‘[…] heaven did not seem to be my home, and I broke my heart with weeping to come back to earth; and the angels were so angry that they flung me out into the middle of the heath on the top of Wuthering Heights, where I woke sobbing for joy.’

The idea that the girl’s literal ‘spiritual home’ is not Heaven but the moors is, it appears, very close to how Emily felt herself when away from them on earth and her wilfulness in literally willing herself to death, as Cathy does, also invites the supposition that they were in fact very similar. Moreover, after Cathy declares ‘I am Heathcliff’, the reader realises that this is not a mere love story but two halves of one soul, the parting of which, as Cathy herself declares,  ‘impracticable’.

Cathy does marry Linton, however, after Heathcliff has run away believing that she does not love him having heard her say merely that ‘it would degrade her to marry him’  and returns after an unexplained absence, having prospered sufficiently to accomplish the ruin of Hindley and the purchase of ‘Wuthering Heights’. Indeed, he comes to own all the property, via various schemes, and even marries Edgar’s sister, Isabella, from overwhelming spite. The one thing he can never control, however, is his love for Cathy and when she dies, he pines for her for the rest of his life, until they are united as ghosts. As Lockwood observes, ‘Together they would brave Satan and all his legions’. Oddly, the intruder Lockwood has come to see the appropriateness of this as the reader does and this forms one of the novels many ‘closures’ which are perceptible by its end, even to the obtuse.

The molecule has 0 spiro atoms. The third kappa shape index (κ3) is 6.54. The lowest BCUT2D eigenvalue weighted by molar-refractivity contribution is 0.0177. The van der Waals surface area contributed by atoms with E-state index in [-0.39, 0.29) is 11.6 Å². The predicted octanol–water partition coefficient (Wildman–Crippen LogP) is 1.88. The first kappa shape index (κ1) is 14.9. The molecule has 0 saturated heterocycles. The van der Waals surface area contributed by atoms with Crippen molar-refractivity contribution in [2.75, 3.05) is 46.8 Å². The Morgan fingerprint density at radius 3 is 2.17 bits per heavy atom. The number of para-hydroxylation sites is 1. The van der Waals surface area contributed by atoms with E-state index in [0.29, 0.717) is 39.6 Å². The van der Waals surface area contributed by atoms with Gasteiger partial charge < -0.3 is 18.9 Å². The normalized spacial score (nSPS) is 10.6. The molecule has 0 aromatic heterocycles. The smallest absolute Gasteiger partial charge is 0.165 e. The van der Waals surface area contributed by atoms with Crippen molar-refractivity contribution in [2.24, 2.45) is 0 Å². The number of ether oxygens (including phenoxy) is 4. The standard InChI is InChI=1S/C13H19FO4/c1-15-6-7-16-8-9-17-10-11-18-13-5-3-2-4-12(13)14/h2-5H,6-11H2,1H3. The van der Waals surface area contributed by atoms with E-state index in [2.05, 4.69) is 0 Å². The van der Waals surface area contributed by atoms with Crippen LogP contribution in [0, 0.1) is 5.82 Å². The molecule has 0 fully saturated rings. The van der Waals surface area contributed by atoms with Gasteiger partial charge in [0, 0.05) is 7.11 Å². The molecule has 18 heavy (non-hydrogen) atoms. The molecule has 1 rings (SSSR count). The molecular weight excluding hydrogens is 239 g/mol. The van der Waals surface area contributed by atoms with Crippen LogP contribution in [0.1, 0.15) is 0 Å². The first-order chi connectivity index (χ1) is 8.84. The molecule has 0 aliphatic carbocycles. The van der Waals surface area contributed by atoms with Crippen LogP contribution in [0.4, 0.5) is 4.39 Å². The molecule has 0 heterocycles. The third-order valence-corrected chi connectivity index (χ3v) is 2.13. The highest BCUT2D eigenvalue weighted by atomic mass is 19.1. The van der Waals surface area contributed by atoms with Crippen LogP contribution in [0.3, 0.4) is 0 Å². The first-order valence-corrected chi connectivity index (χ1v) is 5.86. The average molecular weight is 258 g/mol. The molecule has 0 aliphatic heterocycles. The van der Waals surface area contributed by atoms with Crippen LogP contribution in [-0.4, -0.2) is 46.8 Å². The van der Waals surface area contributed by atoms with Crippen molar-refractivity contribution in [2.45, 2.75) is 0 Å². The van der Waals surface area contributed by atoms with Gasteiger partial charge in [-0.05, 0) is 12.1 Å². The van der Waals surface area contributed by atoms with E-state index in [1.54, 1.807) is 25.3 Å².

Though most adaptations of the novel centre upon the relationship between Cathy and Heathcliff, in fact over half of the novel is concerned with the repetition of familial tensions via their children: Catherine, the daughter of the elder Cathy and Edgar, the orphaned son of Hindley whom despite his abuse of him forms a strong attachment to Heathcliff and eventually the younger Catherine, and Linton, the sickly, peevish son of Heathcliff and Isabella, whom Heathcliff contrives to marry to Catherine simply to gain her property. Through this complex repetition, Emily works out the frustrations and hatreds across generations to achieve a kind of fulfilment and completion by the novel’s conclusion. The fact that Charlotte completely failed to understand Emily’s genius, or perhaps was merely envious of it, is perhaps indicative of the disparity between their gifts. The enduring romance of Wuthering Heights, which continues to appeal across the generations, is the antithesis of control and therefore the ultimate realisation of Emily’s poetic and timeless soul.


  • Bald, M.A., Women-Writers of the Nineteenth Century, (Russell & Russell, New York, 1963).
  • Bloom, H, ed., Emily Brontë’s Wuthering Heights, (Chelsea House Publishers, New York, 1987).
  • Brontë, E.., Wuthering Heights, Agnes Grey and Poems, (Thomas Nelson & Sons, London, 1907).
  • Davis, P., The Victorians, (Oxford University Press, Oxford, 2002).
  • Hinkley, L., Charlotte and Emily, (Hastings House, New York, 1945).
  • King, J., Tragedy in the Victorian Novel, (Cambridge University Press, Cambridge, 1978).
  • Lamonica, D, We Are Three Sisters: Self and Family in the Writing of the Brontës, (University of Missouri Press, Columbia, MO, 2003).
  • Thormahlen, M, The Brontës and Religion, (Cambridge University Press, Cambridge, 1999).